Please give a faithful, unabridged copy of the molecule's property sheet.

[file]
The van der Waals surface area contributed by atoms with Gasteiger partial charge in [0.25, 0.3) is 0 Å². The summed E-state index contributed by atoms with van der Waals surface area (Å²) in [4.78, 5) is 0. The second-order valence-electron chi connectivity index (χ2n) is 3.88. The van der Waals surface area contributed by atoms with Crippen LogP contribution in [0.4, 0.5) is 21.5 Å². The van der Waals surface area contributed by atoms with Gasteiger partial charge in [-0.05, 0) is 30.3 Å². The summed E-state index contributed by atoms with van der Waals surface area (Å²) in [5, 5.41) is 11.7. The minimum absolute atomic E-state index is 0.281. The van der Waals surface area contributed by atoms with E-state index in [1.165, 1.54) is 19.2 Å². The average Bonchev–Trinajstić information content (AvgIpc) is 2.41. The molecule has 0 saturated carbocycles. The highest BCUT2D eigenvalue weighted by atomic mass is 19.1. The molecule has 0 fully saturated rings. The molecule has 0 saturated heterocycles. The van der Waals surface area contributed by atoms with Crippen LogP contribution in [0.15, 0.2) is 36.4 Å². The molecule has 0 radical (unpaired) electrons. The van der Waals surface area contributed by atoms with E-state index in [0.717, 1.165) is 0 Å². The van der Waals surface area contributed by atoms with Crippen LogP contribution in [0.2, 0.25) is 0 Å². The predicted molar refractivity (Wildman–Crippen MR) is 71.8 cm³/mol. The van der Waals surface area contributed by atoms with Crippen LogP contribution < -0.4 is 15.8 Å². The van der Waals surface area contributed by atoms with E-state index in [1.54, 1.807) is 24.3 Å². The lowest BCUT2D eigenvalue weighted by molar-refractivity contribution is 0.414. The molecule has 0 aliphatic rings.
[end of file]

The van der Waals surface area contributed by atoms with Gasteiger partial charge in [0.25, 0.3) is 0 Å². The summed E-state index contributed by atoms with van der Waals surface area (Å²) in [4.78, 5) is 0. The second-order valence-electron chi connectivity index (χ2n) is 3.88. The van der Waals surface area contributed by atoms with Crippen LogP contribution in [0.4, 0.5) is 21.5 Å². The van der Waals surface area contributed by atoms with Gasteiger partial charge in [-0.05, 0) is 30.3 Å². The summed E-state index contributed by atoms with van der Waals surface area (Å²) in [5, 5.41) is 11.7. The minimum absolute atomic E-state index is 0.281. The van der Waals surface area contributed by atoms with E-state index in [1.165, 1.54) is 19.2 Å². The average Bonchev–Trinajstić information content (AvgIpc) is 2.41. The molecule has 0 saturated carbocycles. The highest BCUT2D eigenvalue weighted by atomic mass is 19.1. The molecule has 0 fully saturated rings. The molecule has 0 saturated heterocycles. The van der Waals surface area contributed by atoms with Crippen LogP contribution in [0.15, 0.2) is 36.4 Å². The molecule has 0 radical (unpaired) electrons. The van der Waals surface area contributed by atoms with E-state index in [0.717, 1.165) is 0 Å². The van der Waals surface area contributed by atoms with Crippen LogP contribution in [0.2, 0.25) is 0 Å². The predicted molar refractivity (Wildman–Crippen MR) is 71.8 cm³/mol. The van der Waals surface area contributed by atoms with Crippen LogP contribution < -0.4 is 15.8 Å². The van der Waals surface area contributed by atoms with E-state index in [1.54, 1.807) is 24.3 Å². The lowest BCUT2D eigenvalue weighted by molar-refractivity contribution is 0.414. The molecule has 0 aliphatic rings.